On Finding the Way Back (Day 1, Ramadan 2015)

Shipping Container converted into cafe -Freedom Cafe, Durban (June 2015)

Shipping Container converted into cafe -Freedom Cafe, Durban (June 2015)

Ramadan is a time of immense transformation where we reassess, re-prioritize and recognize the most important things in our lives. One of the most important aspect is to understand what we are doing here. Allah asks us in the Qur’an, “Where, then, are you going?” This is a question we have to ask ourselves in Ramadan – as individuals, as a family and as a society. This is a time to get close to Allah. (Shaykh Hamza Yusuf)

Today is the first day of Ramadan and I am in South Africa. I’ve been married for almost 2 months, but still, this city, this country, and the other parts and people of my new life feel very very new. There are moments and days where everything familiar feels just so far away, and in the midst of all the changes and adjusting, Ramadan is a welcome guest, a dear friend, someone who knows me, a familiar face, an anchor point. I am ever so glad the month is here.

This morning after we started our fast I checked whether Vancouver and Toronto have started Ramadan as well, and seeing the announcement in both cities brought that special Ramadan feeling of yes, the month has begun. I called home to send my parents greetings and prayers for the month, and my heart felt full. Though I am physically far from family and friends, knowing that we are all fasting and reading Qur’an and making supplications for each other and for loved ones who have passed away makes me feel connected and close.  Because along with prayer, Ramadan feels special because of the memories we create during its days.  For me, the month brings forth memories of board game mornings after suhoor (morning meal) with my sister when we were younger, meals conducted over whispers when my brother was very little so we wouldn’t wake him, childhood stories from my dad at suhoor time that I’ve heard a million times but never tire of hearing, my grandfather starting each fast with roti and a mango that would last him throughout the day, the sound of Qur’an in the house, the sound of my dad and brother’s footsteps returning home from tarawih and cups of tea before we slept and the morning meal came in again.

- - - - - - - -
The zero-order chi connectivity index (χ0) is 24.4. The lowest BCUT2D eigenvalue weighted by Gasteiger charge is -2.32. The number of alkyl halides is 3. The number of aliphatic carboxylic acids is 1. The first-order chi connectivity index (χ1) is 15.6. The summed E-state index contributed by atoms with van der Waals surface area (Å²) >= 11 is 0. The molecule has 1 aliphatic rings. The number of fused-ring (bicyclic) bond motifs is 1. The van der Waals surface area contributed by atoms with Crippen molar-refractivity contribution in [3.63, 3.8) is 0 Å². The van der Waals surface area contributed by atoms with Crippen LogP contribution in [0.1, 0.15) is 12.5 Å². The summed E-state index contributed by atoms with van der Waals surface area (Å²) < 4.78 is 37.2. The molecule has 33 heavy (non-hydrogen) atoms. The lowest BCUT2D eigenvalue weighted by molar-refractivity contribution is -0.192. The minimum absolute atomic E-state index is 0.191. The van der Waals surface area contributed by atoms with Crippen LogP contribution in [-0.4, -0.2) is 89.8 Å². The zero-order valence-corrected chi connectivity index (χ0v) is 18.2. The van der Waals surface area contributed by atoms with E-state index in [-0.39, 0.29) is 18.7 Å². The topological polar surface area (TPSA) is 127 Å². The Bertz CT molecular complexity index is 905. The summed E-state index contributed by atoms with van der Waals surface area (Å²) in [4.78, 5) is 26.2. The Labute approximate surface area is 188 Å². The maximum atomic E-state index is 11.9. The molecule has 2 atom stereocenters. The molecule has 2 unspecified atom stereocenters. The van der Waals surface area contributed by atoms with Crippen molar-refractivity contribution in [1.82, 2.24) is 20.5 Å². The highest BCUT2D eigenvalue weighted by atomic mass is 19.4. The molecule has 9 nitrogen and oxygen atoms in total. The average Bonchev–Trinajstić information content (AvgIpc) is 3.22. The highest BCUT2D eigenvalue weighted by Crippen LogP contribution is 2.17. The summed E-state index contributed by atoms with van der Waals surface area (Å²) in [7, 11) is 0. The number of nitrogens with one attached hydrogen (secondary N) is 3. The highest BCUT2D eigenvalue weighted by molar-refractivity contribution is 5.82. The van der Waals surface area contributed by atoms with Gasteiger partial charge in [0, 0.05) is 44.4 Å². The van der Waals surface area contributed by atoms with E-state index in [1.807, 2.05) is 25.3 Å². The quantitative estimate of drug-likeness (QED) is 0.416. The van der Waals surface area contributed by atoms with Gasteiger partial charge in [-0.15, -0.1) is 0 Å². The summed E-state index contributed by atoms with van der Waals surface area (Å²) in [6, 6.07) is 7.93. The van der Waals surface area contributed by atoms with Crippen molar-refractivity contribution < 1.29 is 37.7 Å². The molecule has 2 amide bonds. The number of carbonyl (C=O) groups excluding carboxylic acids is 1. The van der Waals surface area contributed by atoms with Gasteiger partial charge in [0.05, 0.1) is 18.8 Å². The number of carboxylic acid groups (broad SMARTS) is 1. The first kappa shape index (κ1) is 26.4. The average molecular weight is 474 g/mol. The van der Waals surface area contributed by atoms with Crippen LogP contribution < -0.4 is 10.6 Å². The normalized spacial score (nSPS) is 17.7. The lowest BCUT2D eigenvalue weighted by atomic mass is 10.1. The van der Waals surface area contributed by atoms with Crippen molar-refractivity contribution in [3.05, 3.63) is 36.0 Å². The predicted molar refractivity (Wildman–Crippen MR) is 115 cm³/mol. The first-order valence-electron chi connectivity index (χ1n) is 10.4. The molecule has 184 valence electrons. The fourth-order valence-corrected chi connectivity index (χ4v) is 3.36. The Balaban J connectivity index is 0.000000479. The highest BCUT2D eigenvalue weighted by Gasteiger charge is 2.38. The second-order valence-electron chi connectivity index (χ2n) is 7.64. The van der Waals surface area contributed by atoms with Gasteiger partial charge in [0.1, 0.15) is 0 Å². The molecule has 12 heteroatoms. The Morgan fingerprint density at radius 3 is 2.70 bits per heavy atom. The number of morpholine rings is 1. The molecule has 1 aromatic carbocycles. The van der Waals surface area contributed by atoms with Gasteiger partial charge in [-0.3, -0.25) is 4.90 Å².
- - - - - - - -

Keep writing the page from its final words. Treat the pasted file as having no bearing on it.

I spent last Ramadan in Toronto.  My roommate was Muslim, wore the niqab and was from Saudi studying English,  and we didn’t know each other before I moved in. It was my first time spending Ramadan with someone who wasn’t my immediate family.  We didn’t have a table so we spread out a long cloth on the floor for our daily suhoor and iftar (breaking of the fast), I made very simple vegetarian curries (a month of chickpeas and spinach!) with kitchri and yogourt, and I broke my fast with fruit salad/fruit chaat and lots of yummy dates. Despite the long Toronto days and having only few hours to eat, I’ve never eaten so simply or been so satisfied with my food. My roommate and I were from very different cultures and contexts, and we shared our Ramadan rituals with one another, though we generally ate and did things that were familiar and personally meaningful to us. The experience taught us that everyone has different goals, different challenges, and different things that they are working on and praying for, and even living in the same apartment, your Ramadan will differ from one another.  It was a month of cultural learning, though not radical cultural change, and one of the nicest Ramadans I’ve ever had.

I’m hoping that this year will be a special Ramadan as well, and a month of new memories, shared experiences, and new traditions. It’s winter, so the days and nights are very cold, and the daylight hours are limited, but God willing, this Ramadan is a month full of learning and growth. This year, there are a few things I’ve been thinking about as we usher the month in.

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Difference is a Good Thing (A Peek into my Non-Family Household)

We had a discussion at home the other day about whether or not we choose our friends. I was convinced we do, but afterwards realised that the Roommate was right. We don’t really choose them, it’s more that life itself chooses our friends for us. At least that’s how it’s always worked for me. In nearly all the people who I consider close and dear, our meeting is an unusual story, and extraordinary timing and coincidence (being in a particular place on a particular day for instance) played a role in how we became important parts of each other’s lives.

The Roommate and I are no different. In the weeks leading to my departure for Toronto, I spent huge amounts of time on Craigslist and Viewit.ca and Kijji and Padmapper and all sorts of other apartment hunting sites trying to find a place that I liked enough to commit to. For the most part, listings would read: “Most AMAZING apartment ever! Beautiful, sun filled, spacious, and an incredible deal! Close to everything, food, transit, the city, the university etc”. And then I would actually look at pictures, and it would invariably be a small dark apartment with an unpleasant colour of walls, and some dude’s lumpy mattress in the middle of the room. After a while, I could no longer distinguish one listing from another, time was ticking by and I was really no closer to finding a place.

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